That was the early 1950s.

“Things are getting better,” Bailey said. “But we have a long way to go.”

Making The Connection

Harris boasts having the nation’s oldest official Rosa Parks Day Celebration and says it’s only fitting that this year’s celebration, including the veterans’ recognition,  be held at the oldest active VFW Post Hall West of the Mississippi. That VFW is located on Stockton Boulevard, near the UC Davis Medical Center. It’s future is being debated, as the multi-million dollar Aggie Square project moves forward and grabs up area real estate. Harris says the building deserves to be preserved, however, not only because of its past, but for its potential to be of continued service to area veterans. A veteran himself, Harris is hoping to work with Gold River Chapter of National Association for Black Veterans, Inc. (NABVETS) to bring much-needed resources to Oak Park, including fresh vegetables. Harris is also the chair of the California Black Agriculture Working Group and lifts up opportunities for Black farmers nationwide.

“It’s all connected,” he said. 

Harris says Rosa Parks’ lesser known military connection deserves mention as well. 

“Rosa Parks’ first job outside the household was the Air Force Civilian Corps. She was at Maxwell Air Force Base working in what we would call a hotel, she was a seamstress, doing the sheets and curtains,” Harris shared. 

Her husband, Raymond, worked at the military barbershop.

“That’s where she met Raymond Parks, he was a barber at the base. Maxwell Air Force Base was also where she had her first taste of integration. On the military base, there was no segregation on the bus. On the military base there were no Jim Crow laws in effect. There was still racism, it just wasn’t as egregious as downtown Montgomery and that stuck with Rosa her whole life.”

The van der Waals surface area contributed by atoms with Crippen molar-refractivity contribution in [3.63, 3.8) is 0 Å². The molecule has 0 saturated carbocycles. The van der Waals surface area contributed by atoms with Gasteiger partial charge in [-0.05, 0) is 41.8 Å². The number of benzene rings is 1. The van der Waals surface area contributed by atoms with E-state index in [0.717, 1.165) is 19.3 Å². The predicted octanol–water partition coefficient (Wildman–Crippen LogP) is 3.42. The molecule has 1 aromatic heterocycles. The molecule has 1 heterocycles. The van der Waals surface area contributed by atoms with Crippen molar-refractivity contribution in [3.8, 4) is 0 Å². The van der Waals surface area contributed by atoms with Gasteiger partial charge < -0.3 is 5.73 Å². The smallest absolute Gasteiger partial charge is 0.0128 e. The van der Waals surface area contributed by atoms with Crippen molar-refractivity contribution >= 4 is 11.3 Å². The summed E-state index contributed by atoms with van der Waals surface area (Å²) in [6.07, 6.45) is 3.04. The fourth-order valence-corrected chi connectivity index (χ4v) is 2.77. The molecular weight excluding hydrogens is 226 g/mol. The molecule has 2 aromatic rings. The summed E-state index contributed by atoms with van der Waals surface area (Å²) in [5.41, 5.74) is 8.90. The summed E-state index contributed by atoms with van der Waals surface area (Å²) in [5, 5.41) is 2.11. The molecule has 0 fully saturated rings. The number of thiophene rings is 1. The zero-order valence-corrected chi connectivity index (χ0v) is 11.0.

Leaders at Maxwell Air Force Base recently unveiled a special memorial in her honor. Created by Air Force member Ian Mangum, the sculpture is composed of a series of pieces of black steel that form her image. The unveiling came on December 1,  2020, the 65th anniversary of Parks’ arrest in Montgomery, Alabama for refusing to give up her seat on a segregated bus. An identical memorial is also located outside the Rosa Parks Museum, located near where the icon was arrested.

The local Rosa Parks Day celebration includes a chance to visit a replica of the bus the icon made her stand in, at the California State Capitol. The event at VFW Post 67, 2784 Stockton Boulevard, includes a meet and greet with veterans from 4:30 to 6:30 p.m. and a program from 6:30 to 10:30 p.m. For tickets, or more information on how to get a local Black veteran recognized, call (916) 450-1912. 

Event Information
  • When: Friday, February 4, 2022 from 4:30 – 10:30 p.m. 
  • Where: VFW Post 67, 2784 Stockton Blvd., Sacramento, CA 95817
  • Cost: $40 GA and $100 VIP

Tickets can be purchased at this link here.